Bipolar disorder is a complex mood disorder that affects many aspects of a person’s life. Learn what it’s like to live with bipolar disorder to better understand how it affects people.

Bipolar disorder belongs to a category of psychiatric conditions called mood disorders. This classification is because bipolar disorder is characterized by alternating states of “highs” and “lows” that greatly affect one’s life. Living with bipolar disorder isn’t easy and it can affect a person’s life in many ways.

What Does Bipolar Disorder Feel Like?

Bipolar disorder has been described by some people as a state of living between two extremes. These two extremes are called mania (the highs) and depression (the lows). The disorder can also be viewed as a battle of the mind as a person alternates between manic and depressive moods. Bipolar disorder feels different for every person and it can present with a wide spectrum of symptoms. Generally, the types of symptoms are characterized by three distinct states: mania, depression and “the middle.”

Bipolar Mania

Mania is the term used to describe the periods of high, energetic moods that bipolar individuals experience. But what does mania feel like? There are a variety of bipolar mania symptoms, including:

  • High energy levels or activity
  • Racing and erratic thought patterns
  • A decreased need for sleep
  • Impulsive decision making (such as promiscuous sexual behavior or impulsive spending)
  • Feelings of grandiosity
  • Psychotic symptoms (delusions and hallucinations)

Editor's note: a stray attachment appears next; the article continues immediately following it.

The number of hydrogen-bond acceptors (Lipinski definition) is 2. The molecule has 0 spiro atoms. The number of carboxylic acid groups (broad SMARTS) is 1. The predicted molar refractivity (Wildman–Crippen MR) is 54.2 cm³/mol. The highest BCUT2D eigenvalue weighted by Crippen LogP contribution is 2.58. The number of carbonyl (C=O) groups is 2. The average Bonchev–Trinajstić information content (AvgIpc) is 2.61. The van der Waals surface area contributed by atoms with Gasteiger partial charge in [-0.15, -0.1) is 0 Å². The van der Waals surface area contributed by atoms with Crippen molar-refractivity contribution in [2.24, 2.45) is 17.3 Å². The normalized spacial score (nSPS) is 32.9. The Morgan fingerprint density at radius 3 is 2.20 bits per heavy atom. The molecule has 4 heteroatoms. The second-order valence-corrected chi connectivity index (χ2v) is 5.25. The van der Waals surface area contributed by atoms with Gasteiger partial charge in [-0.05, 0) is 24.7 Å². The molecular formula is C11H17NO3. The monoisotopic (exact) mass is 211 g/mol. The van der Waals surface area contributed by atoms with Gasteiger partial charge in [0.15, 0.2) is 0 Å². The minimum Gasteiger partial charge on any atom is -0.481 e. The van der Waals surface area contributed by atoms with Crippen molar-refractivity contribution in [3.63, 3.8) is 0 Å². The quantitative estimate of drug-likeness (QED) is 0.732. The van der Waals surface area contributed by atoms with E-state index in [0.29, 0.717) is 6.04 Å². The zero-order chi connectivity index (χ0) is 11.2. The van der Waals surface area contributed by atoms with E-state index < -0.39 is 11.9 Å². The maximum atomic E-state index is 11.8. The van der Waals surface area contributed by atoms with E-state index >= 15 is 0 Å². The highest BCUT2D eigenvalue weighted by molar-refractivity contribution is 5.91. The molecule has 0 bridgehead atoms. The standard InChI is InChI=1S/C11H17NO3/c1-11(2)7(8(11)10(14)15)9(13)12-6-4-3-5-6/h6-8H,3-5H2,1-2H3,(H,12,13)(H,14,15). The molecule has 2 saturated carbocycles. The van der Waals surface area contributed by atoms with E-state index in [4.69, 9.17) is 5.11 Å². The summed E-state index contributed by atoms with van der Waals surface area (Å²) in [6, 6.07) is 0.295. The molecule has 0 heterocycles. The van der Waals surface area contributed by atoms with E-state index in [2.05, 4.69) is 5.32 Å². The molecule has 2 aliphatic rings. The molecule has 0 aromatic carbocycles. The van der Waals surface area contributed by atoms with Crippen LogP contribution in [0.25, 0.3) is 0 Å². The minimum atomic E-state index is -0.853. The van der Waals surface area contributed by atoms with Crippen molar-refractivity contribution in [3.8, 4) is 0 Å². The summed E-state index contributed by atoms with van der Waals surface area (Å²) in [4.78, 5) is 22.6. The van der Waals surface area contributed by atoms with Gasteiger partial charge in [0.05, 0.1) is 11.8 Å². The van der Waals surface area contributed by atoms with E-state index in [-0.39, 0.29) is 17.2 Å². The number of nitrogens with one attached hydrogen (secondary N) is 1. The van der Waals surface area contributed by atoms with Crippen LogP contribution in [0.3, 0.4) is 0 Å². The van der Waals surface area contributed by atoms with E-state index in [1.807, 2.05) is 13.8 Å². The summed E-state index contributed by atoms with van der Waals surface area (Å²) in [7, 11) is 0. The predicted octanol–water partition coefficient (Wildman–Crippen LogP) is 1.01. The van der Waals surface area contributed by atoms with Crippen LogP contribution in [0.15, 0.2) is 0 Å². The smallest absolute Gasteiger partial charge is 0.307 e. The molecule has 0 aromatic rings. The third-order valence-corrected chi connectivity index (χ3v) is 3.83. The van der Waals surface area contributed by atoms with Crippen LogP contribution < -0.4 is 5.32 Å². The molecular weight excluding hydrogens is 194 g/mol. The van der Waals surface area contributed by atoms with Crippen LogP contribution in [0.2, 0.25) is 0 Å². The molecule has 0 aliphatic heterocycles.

Although the term “high” is frequently used to describe manic episodes, this doesn’t mean that mania feels good. Sometimes it can feel good, but other times it can be extremely distressing for an individual with bipolar disorder. Mania can also be dangerous, particularly if a person is prone to the more psychotic-like symptoms of mania.

Bipolar Depression

Depression is the term used to describe the periods of low moods that people living with bipolar experience. Bipolar depression symptoms include:

  • Feeling sad or worthless
  • Lack of interest in activities that the person usually enjoys
  • Low energy levels
  • Difficulty sleeping
  • The inability to complete simple tasks
  • Thinking about suicide or death

So what does bipolar depression feel like? Some people say it can feel like the worst time of their life. Depressed states are common among people with bipolar disorder. For some people, they spend longer periods in the depressed state than in any other.

“The Middle”

Finally, there is a middle state featuring periods of bipolar stability. This middle state can be short and infrequent for some people or more enduring and common for others. It largely depends on how well an individual manages their bipolar disorder (e.g., if they are on medication, if they are participating in therapy, etc.).

How Does Bipolar Disorder Affect Everyday Life?

There are many challenges of living with bipolar disorder, and bipolar effects on daily life can be devastating. The disorder can affect many aspects of everyday life, such as relationships, family life and work.

Bipolar Disorder and Relationships

Bipolar episodes greatly affect one’s personal relationships. Research suggests that people with bipolar disorder and their romantic partners struggle with the impact of bipolar disorder on their lives and relationships. Neither bipolar individuals nor their spouses are able to accurately assess the impact of bipolar disorder on their partner’s lives. Because of this disconnect, it can be a great strain on the relationship.